Calculus
posted by Julia .
A 10 foot ladder leans against a 20 foot wall. Someone begins pushing the base of the ladder toward the wall at the rate of one foot per second. How quickly is the top of the ladder moving up the wall after 2 seconds?

Let y be the wall height
let x be the horizontal distance
x^2+y^2=100
2x dx/dt+2y dy/dt=0
dy/dt=x dx/dt
so calculate the x,y positions after 2 seconds, I have no idea the starting position. 
This problem is the most popular leadin question to "rate of change" questions for almost any Calculus text I have seen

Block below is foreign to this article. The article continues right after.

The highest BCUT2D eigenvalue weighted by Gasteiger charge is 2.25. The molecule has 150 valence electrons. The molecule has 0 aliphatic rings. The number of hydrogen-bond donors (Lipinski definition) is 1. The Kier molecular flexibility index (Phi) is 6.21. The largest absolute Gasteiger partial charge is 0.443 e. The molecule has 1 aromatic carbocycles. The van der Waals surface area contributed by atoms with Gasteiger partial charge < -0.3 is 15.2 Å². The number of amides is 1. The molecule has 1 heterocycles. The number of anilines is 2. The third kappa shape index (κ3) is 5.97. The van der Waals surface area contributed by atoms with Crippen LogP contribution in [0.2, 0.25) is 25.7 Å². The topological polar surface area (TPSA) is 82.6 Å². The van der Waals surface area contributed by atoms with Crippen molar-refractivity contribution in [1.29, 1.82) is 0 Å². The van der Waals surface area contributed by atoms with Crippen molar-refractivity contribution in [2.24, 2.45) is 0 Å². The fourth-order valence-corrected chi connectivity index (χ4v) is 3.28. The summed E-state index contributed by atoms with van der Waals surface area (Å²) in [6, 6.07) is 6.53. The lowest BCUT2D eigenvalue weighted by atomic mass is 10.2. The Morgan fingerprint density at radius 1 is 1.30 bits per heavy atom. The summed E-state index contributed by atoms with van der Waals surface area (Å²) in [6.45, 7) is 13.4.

Let the ladder be x ft from the wall, and y m up the wall
we know x^2 + y^2 = 100
2x(dx/dt) + 2y(dy/dt) = 0
given: dx/dt = 1 ft/s
find dy/dt when t = 2 or
in other words, when x = 2 ft since we know in 2 s it moved 2 ft.
also when x = 2
2^2 + y^2 = 100
y = √96
2(2)(1) + 2√96(dy/dt) = 0
dy/dt = 4/(2√96
= .204 ft/s
at that moment the top of the ladder is dropping (note the  sign) at .204 ft/s
Just realized I read the question as the foot of the ladder moving away from the wall, so just change
dx/dt to 1,
the result will change to dy/dt = +.204